Body is a Bridge, Visual Arts Center, Austin, TX, Nov 3 2017-December 9, 2017, two person show with Amber Shields.

Body is a Bridge details the lived experiences of illness through an intersectional lens.

Images of Amber Shields’s grandmother, Johanne, span 15 years, marking examples of her strength and defiance from the expected norms of the traditional female. Images unravel the “American dream” through depicting visits to relatives’ grave sites, stints in nursing homes for broken bones, breast cancer, and physical and mental battles with mortality. 

Images of riel Sturchio’s twin sister, Bianca, span 6 years, showcasing shared moments, challenges with cerebral palsy, and bodily trauma alongside dangerous coping mechanisms, illness, and disease.

Though vastly different in their presentations, the two narratives share similar implications. Bianca’s narrative is that of a twenty-something-year-old who faces the daily reality of her body being an object of scrutiny for the public eye due to the visibility of her cerebral palsy and scoliosis. Beyond the physical manifestation of her visible non-normative body, she holds no obvious appearance of sickness or ill health. Images of Johanne show signs of frailty, age, and holds an outward appearance of sickness and age. The social response to these bodies is different.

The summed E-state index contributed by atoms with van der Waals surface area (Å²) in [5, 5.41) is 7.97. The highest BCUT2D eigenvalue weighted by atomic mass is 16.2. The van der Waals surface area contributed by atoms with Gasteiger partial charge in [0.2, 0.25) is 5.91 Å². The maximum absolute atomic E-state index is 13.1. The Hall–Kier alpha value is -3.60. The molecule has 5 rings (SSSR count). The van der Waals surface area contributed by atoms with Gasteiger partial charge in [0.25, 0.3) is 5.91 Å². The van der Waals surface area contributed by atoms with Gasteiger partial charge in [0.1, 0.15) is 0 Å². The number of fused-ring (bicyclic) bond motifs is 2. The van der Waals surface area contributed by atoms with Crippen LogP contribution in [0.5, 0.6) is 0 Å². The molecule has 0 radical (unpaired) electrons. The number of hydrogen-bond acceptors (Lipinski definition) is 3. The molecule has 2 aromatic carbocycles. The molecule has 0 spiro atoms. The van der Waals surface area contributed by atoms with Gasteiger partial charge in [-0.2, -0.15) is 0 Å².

Each circumstance comes with its own set of social and physical barriers that are a direct result of these individuals experiences with disability and illness. Together, images touch on themes of identity, gender politics, battles with disease, and dangerous coping mechanisms. Both bodies of work span from the daily routines of vibrant, self-sufficient individuals, to difficult realities within the challenges of both visible and invisible ailments and offer a generous, affectionate, and authentic appreciation for access into these worlds. 

Using Format